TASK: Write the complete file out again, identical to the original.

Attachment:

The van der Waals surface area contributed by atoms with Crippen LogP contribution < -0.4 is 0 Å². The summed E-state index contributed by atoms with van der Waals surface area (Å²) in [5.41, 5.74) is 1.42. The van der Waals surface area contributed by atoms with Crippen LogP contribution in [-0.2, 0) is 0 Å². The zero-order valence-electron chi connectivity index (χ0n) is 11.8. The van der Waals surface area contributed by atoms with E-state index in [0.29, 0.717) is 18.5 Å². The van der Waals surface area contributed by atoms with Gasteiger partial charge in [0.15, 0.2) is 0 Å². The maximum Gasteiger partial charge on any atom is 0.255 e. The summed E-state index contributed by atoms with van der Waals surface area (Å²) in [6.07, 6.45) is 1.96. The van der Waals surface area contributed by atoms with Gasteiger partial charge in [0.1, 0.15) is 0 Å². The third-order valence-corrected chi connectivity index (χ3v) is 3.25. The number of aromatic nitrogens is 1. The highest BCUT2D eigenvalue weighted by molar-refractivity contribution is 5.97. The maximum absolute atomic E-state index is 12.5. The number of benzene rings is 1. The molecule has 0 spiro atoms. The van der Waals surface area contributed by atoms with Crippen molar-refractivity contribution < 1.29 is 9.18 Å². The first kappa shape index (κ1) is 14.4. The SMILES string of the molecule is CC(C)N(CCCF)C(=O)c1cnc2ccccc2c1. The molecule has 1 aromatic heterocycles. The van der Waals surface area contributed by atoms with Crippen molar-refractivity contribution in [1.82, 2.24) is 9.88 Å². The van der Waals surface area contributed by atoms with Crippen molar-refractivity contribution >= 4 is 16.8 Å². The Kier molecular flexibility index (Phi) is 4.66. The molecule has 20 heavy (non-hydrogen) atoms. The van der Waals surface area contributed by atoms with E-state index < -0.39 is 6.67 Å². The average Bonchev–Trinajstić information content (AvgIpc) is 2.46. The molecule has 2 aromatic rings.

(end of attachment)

The van der Waals surface area contributed by atoms with Crippen LogP contribution < -0.4 is 0 Å². The summed E-state index contributed by atoms with van der Waals surface area (Å²) in [5.41, 5.74) is 1.42. The van der Waals surface area contributed by atoms with Crippen LogP contribution in [-0.2, 0) is 0 Å². The zero-order valence-electron chi connectivity index (χ0n) is 11.8. The van der Waals surface area contributed by atoms with E-state index in [0.29, 0.717) is 18.5 Å². The van der Waals surface area contributed by atoms with Gasteiger partial charge in [0.15, 0.2) is 0 Å². The maximum Gasteiger partial charge on any atom is 0.255 e. The summed E-state index contributed by atoms with van der Waals surface area (Å²) in [6.07, 6.45) is 1.96. The van der Waals surface area contributed by atoms with Gasteiger partial charge in [0.1, 0.15) is 0 Å². The third-order valence-corrected chi connectivity index (χ3v) is 3.25. The number of aromatic nitrogens is 1. The highest BCUT2D eigenvalue weighted by molar-refractivity contribution is 5.97. The maximum absolute atomic E-state index is 12.5. The number of benzene rings is 1. The molecule has 0 spiro atoms. The van der Waals surface area contributed by atoms with Crippen molar-refractivity contribution < 1.29 is 9.18 Å². The first kappa shape index (κ1) is 14.4. The SMILES string of the molecule is CC(C)N(CCCF)C(=O)c1cnc2ccccc2c1. The molecule has 1 aromatic heterocycles. The van der Waals surface area contributed by atoms with Crippen molar-refractivity contribution in [1.82, 2.24) is 9.88 Å². The van der Waals surface area contributed by atoms with Crippen molar-refractivity contribution >= 4 is 16.8 Å². The Kier molecular flexibility index (Phi) is 4.66. The molecule has 20 heavy (non-hydrogen) atoms. The van der Waals surface area contributed by atoms with E-state index < -0.39 is 6.67 Å². The average Bonchev–Trinajstić information content (AvgIpc) is 2.46. The molecule has 2 aromatic rings.